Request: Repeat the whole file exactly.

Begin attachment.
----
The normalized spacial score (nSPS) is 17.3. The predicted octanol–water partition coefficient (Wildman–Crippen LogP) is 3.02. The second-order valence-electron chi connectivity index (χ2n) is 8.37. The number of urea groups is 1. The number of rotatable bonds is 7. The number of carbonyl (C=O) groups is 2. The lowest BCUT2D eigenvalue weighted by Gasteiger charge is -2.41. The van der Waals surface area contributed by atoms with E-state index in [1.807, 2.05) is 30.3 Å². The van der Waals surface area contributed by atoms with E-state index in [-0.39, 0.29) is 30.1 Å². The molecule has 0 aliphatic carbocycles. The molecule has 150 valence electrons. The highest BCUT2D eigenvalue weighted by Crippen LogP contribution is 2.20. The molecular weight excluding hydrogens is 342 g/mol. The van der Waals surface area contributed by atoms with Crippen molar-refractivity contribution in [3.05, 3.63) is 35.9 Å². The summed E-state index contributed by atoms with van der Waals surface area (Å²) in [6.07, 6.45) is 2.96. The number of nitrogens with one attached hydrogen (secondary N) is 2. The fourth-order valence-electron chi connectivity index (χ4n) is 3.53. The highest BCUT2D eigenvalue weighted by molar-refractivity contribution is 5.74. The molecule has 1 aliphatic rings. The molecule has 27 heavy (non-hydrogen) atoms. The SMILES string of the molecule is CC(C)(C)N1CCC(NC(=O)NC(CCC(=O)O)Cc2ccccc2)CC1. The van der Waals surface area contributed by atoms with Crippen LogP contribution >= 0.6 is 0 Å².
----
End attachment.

The normalized spacial score (nSPS) is 17.3. The predicted octanol–water partition coefficient (Wildman–Crippen LogP) is 3.02. The second-order valence-electron chi connectivity index (χ2n) is 8.37. The number of urea groups is 1. The number of rotatable bonds is 7. The number of carbonyl (C=O) groups is 2. The lowest BCUT2D eigenvalue weighted by Gasteiger charge is -2.41. The van der Waals surface area contributed by atoms with E-state index in [1.807, 2.05) is 30.3 Å². The van der Waals surface area contributed by atoms with E-state index in [-0.39, 0.29) is 30.1 Å². The molecule has 0 aliphatic carbocycles. The molecule has 150 valence electrons. The highest BCUT2D eigenvalue weighted by Crippen LogP contribution is 2.20. The molecular weight excluding hydrogens is 342 g/mol. The van der Waals surface area contributed by atoms with Crippen molar-refractivity contribution in [3.05, 3.63) is 35.9 Å². The summed E-state index contributed by atoms with van der Waals surface area (Å²) in [6.07, 6.45) is 2.96. The number of nitrogens with one attached hydrogen (secondary N) is 2. The fourth-order valence-electron chi connectivity index (χ4n) is 3.53. The highest BCUT2D eigenvalue weighted by molar-refractivity contribution is 5.74. The molecule has 1 aliphatic rings. The molecule has 27 heavy (non-hydrogen) atoms. The SMILES string of the molecule is CC(C)(C)N1CCC(NC(=O)NC(CCC(=O)O)Cc2ccccc2)CC1. The van der Waals surface area contributed by atoms with Crippen LogP contribution >= 0.6 is 0 Å².